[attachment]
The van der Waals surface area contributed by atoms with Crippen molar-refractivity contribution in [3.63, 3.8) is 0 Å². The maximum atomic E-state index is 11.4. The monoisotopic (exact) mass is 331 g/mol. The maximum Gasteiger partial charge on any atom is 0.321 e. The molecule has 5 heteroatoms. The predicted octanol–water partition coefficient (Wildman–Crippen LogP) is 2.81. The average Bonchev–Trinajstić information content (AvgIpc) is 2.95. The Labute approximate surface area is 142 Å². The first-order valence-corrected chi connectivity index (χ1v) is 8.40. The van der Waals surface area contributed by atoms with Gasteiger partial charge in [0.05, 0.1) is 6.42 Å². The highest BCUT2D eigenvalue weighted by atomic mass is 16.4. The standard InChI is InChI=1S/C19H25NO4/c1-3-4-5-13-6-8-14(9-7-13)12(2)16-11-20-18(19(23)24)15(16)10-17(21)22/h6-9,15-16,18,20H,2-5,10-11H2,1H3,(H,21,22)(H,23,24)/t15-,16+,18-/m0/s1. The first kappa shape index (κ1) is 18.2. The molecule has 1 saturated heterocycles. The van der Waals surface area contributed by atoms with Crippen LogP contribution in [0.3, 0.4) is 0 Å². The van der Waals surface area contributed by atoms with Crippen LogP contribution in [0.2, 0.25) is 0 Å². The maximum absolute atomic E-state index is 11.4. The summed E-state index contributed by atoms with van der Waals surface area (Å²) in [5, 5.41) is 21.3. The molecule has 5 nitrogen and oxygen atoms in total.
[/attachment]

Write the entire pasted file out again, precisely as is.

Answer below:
The van der Waals surface area contributed by atoms with Crippen molar-refractivity contribution in [3.63, 3.8) is 0 Å². The maximum atomic E-state index is 11.4. The monoisotopic (exact) mass is 331 g/mol. The maximum Gasteiger partial charge on any atom is 0.321 e. The molecule has 5 heteroatoms. The predicted octanol–water partition coefficient (Wildman–Crippen LogP) is 2.81. The average Bonchev–Trinajstić information content (AvgIpc) is 2.95. The Labute approximate surface area is 142 Å². The first-order valence-corrected chi connectivity index (χ1v) is 8.40. The van der Waals surface area contributed by atoms with Gasteiger partial charge in [0.05, 0.1) is 6.42 Å². The highest BCUT2D eigenvalue weighted by atomic mass is 16.4. The standard InChI is InChI=1S/C19H25NO4/c1-3-4-5-13-6-8-14(9-7-13)12(2)16-11-20-18(19(23)24)15(16)10-17(21)22/h6-9,15-16,18,20H,2-5,10-11H2,1H3,(H,21,22)(H,23,24)/t15-,16+,18-/m0/s1. The first kappa shape index (κ1) is 18.2. The molecule has 1 saturated heterocycles. The van der Waals surface area contributed by atoms with Crippen LogP contribution in [0.3, 0.4) is 0 Å². The van der Waals surface area contributed by atoms with Crippen LogP contribution in [0.2, 0.25) is 0 Å². The maximum absolute atomic E-state index is 11.4. The summed E-state index contributed by atoms with van der Waals surface area (Å²) in [5, 5.41) is 21.3. The molecule has 5 nitrogen and oxygen atoms in total.